The deficiency of top tier data has caused most currencies to remain little changed since the market closed on Friday, with exception to all Aussie related pairs. The Australian Federal election was held this weekend and presently the vote counting continues, however all estimates point to something which hasn’t occurred since World War II; a hung parliament. Neither Australian Prime Minister Julia Gillard (Labor Party) nor opposition leader Tony Abbott (Liberal/National Party) gained an outright majority -meaning one side must win a minimum of 76 seats in the House of Representatives - causing the AUD/USD to gap lower over the weekend from 0.8935/40 on Friday to 0.8855/60 (as noted in the week ahead). Additionally, the AUD/JPY dropped from 76.50 to 75.80 and AUD/NZD gapped from 1.2645 to 1.2560. However, the negative impact on the AUD could be relatively short-lived once either party establishes a coalition government (especially if it’s the Liberal/National Party who pledged to repeal the Minerals Resource Tax).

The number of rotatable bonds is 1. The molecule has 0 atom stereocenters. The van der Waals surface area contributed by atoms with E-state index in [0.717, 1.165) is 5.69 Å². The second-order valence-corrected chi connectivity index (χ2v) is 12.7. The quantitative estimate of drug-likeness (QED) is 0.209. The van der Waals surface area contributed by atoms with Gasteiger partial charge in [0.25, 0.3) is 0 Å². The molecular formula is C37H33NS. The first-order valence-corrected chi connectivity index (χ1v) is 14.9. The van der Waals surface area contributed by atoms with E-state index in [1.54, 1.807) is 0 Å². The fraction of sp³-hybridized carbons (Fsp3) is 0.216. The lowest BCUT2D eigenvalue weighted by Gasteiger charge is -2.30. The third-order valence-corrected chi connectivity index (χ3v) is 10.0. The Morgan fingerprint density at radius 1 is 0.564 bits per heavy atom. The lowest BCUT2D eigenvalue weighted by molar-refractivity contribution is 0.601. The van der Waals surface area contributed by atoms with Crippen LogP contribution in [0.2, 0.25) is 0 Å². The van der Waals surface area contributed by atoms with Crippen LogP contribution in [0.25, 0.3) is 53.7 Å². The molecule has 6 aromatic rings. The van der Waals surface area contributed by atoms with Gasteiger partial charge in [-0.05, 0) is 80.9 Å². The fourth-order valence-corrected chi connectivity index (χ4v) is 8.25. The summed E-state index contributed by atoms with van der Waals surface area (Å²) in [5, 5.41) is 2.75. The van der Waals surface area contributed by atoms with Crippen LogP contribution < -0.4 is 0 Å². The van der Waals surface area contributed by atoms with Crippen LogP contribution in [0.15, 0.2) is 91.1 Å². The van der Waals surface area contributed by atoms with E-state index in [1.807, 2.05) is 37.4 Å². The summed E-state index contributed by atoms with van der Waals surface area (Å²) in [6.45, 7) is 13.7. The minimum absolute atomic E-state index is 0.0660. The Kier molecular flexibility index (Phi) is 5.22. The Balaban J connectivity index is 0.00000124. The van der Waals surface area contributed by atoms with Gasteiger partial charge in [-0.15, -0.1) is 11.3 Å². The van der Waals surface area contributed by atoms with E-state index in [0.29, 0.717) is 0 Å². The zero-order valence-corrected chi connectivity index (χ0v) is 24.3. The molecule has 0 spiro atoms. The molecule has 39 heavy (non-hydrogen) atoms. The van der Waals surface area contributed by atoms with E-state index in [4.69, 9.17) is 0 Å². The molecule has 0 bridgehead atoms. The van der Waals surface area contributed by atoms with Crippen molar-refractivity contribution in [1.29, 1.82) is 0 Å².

Japanese government spokesman Sengoku said that Prime Minister Kan and BOJ Chief Shirakawa spoke today for about 15 minutes over the phone, after their highly anticipated meeting last week was postponed, and have agreed to closely cooperate with one another. Their conversation included talk about the Japanese economy and the Yen; however the topic of intervention was not discussed. Additionally, Sengoku declined to comment on the potential of BOJ easing in the future. The Yen strengthened a little on the back of these comments, seeing USD/JPY trade from 85.45 towards 85.35 & EUR/JPY fall from 108.65/70 to 108.45, and the Nikkei 225 went from 9150 to 9095.

On the data front out of Europe we have French, German and Euro-zone August Services and Manufacturing PMI numbers, as well as Euro-zone August Composite PMI.